[Editor’s Note: The following review contains spoilers for “The Good Place” Season 2, Episode 4, “Team Cockroach.”]
Years from now, if NBC programming decisions and our ability to stave off nuclear annhiliation cooperate, there’s a chance that we could look back on “Team Cockroach” as the moment that things started to look up for the core group on “The Good Place.” Michael being cooperative with no obvious unspoken ulterior motive, Eleanor asserting herself to her companions and her nemesis, and Jason finding a nice comfy spot on the couch. Everything is as it should be. Of course, this is also a comedy where nothing is ever really as it seems.
The best parts of “Team Cockroach” play out in the bottle episode confines of Eleanor’s sensible nightmare clown foyer, with Michael and the tortured quartet deciding how best to move forward to spare all of their eternal souls. Each side of the truce argues that they have the upper hand, with the humans declaring that they have no incentive to trust a being that’s been meticulously authoring their misery through 802 different failed attempts. Michael’s ultimate knowledge about all of their fates if they choose not to cooperate ends up swaying the group, but not after some thorough discussions about the terms of their truce.
By the end of the episode, after some clever misdirection to make sure that none of Vicky’s minions suspect that Michael and Eleanor might be in cahoots, they have the makings of a plan. After the end of Season 1 and last week’s bonkers “Good Place” omnibus, this show somehow still found another way to reboot itself and have it be entertaining.
It’s not necessarily a revelatory innovation, but working in the close of last week’s episode as the “Previously on” and segueing perfectly into the next installment is one of the strongest instances yet of “The Good Place” really leaning into the episodes-as-chapters framework of the show. After the visual wizardry of “Dance Dance Resolution,” it also helped to reframe this as more of a conversation showcase with room for even more Jacksonville jokes.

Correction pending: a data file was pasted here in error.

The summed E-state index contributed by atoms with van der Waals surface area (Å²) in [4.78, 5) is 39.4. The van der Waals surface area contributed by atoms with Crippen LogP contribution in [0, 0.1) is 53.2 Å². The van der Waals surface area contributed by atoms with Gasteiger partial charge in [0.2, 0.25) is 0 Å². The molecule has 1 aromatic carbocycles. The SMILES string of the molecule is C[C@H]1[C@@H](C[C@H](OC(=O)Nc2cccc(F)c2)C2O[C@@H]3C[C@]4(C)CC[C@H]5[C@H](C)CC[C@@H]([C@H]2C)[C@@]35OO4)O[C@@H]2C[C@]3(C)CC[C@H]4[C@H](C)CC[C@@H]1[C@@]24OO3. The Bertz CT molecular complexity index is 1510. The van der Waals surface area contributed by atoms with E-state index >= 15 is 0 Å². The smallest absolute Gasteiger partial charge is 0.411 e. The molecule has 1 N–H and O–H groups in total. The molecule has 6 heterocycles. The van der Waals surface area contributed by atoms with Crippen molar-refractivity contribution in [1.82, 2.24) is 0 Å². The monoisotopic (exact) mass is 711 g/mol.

(Side note: This secretly has me rooting for the Jaguars to win the Super Bowl before the decade is out, just so that Michael laugh can get meme’d to high heaven.)
Once again, tiny details in this episode reign supreme: Michael’s peacock feather bowtie, Chidi once again described as a human article of clothing, the phrase “Iberian piglet.” But “Team Cockroach” also managed to slide in some musical jokes as well. As Eleanor slinks away with Mindy’s giant cocaine delivery, the tiptoe-y score cutting out right when Chidi finds her leaving is a subtle extra layer of laughs in an already dense tapestry. Also, that commercial break away from Vicky’s impromptu “I Will Survive” performance is just the right balance between cringing at it happening and preemptively ending it before it overstayed its welcome.
As much as the writers of “The Good Place” may enjoy making a disheveled, unshaven Ted Danson flap his legs together in self-disgust, it’s hard to imagine that making him say the word “testicles” with a supreme level of indignance doesn’t come in at a close second. The mini tête-à-têtes between Eleanor and Michael also gave Danson the chance to reprise his “I’m frustrated, but I’m also impressed” facial reaction combo he busted out when Eleanor stood up for the first time in the town square and admitted she didn’t belong.
Speaking of Eleanor, each episode of Season 2 has been deftly adding an extra layer to her web of victims, sight unseen. Neck tattoos aside, her use of her past spotty dating history has been a fascinating wrinkle in outwitting Michael at the last few turns. Through her savvy psychological outmaneuvering, Michael genuinely feels outmatched at various points in this episode, which helps make his agreement to be part of Chidi’s lessons make sense.
The one notable cutaway from the Good Place this episode, the Tahani flashback, is another intriguing return to the Season 1 roots. The absurdity of Tahani being crushed by a giant metallic statue of her sister makes for a good visual, but if this show has taught its viewers anything, it’s that Michael’s not the most trustworthy figure. That entire memory has a good shot at being a plant, just like the townsfolk were in Season 1.
Tahani’s probably been the trickiest of the four humans to come up with new methods of illustrating why she deserves unending punishment. Jameela Jamil has played both sides of the petty/virtuous divide well, so hopefully this latest revelation (whether real or fabricated) will springboard her into being an integral part of the Good Place salvation plan going forward.
The promise of the real Good Place is the juicy morsel that also may end up most pivotal in retrospect. Michael’s deal-sealing detail to get the rest of the team onboard teases the possibility that, by season’s end, we might get a peek at what’s really been up above all along. It may take a while to get there, but now we (and Team Cockroach, as a result) have a slightly better idea of the roadmap to get there.
“The Good Place” Season 2 airs Thursday nights at 8:30 p.m. on NBC.